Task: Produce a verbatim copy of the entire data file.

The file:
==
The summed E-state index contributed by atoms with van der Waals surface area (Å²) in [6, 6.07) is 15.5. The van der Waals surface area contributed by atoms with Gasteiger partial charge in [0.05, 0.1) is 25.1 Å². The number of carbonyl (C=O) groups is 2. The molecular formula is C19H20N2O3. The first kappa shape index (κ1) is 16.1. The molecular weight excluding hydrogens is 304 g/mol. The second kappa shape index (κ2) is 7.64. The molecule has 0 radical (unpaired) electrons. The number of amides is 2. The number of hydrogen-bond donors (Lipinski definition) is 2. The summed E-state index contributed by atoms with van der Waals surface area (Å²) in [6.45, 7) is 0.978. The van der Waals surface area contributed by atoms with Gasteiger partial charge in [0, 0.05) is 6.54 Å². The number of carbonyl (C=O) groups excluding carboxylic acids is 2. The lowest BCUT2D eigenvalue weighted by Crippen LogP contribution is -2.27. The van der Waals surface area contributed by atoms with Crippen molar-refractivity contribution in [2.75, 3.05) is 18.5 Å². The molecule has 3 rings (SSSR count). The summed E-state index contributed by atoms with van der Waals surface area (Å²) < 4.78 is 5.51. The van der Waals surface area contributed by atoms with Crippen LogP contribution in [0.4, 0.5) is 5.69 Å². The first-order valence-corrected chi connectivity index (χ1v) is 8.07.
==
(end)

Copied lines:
The summed E-state index contributed by atoms with van der Waals surface area (Å²) in [6, 6.07) is 15.5. The van der Waals surface area contributed by atoms with Gasteiger partial charge in [0.05, 0.1) is 25.1 Å². The number of carbonyl (C=O) groups is 2. The molecular formula is C19H20N2O3. The first kappa shape index (κ1) is 16.1. The molecular weight excluding hydrogens is 304 g/mol. The second kappa shape index (κ2) is 7.64. The molecule has 0 radical (unpaired) electrons. The number of amides is 2. The number of hydrogen-bond donors (Lipinski definition) is 2. The summed E-state index contributed by atoms with van der Waals surface area (Å²) in [6.45, 7) is 0.978. The van der Waals surface area contributed by atoms with Gasteiger partial charge in [0, 0.05) is 6.54 Å². The number of carbonyl (C=O) groups excluding carboxylic acids is 2. The lowest BCUT2D eigenvalue weighted by Crippen LogP contribution is -2.27. The van der Waals surface area contributed by atoms with Crippen molar-refractivity contribution in [2.75, 3.05) is 18.5 Å². The molecule has 3 rings (SSSR count). The summed E-state index contributed by atoms with van der Waals surface area (Å²) < 4.78 is 5.51. The van der Waals surface area contributed by atoms with Crippen LogP contribution in [0.4, 0.5) is 5.69 Å². The first-order valence-corrected chi connectivity index (χ1v) is 8.07.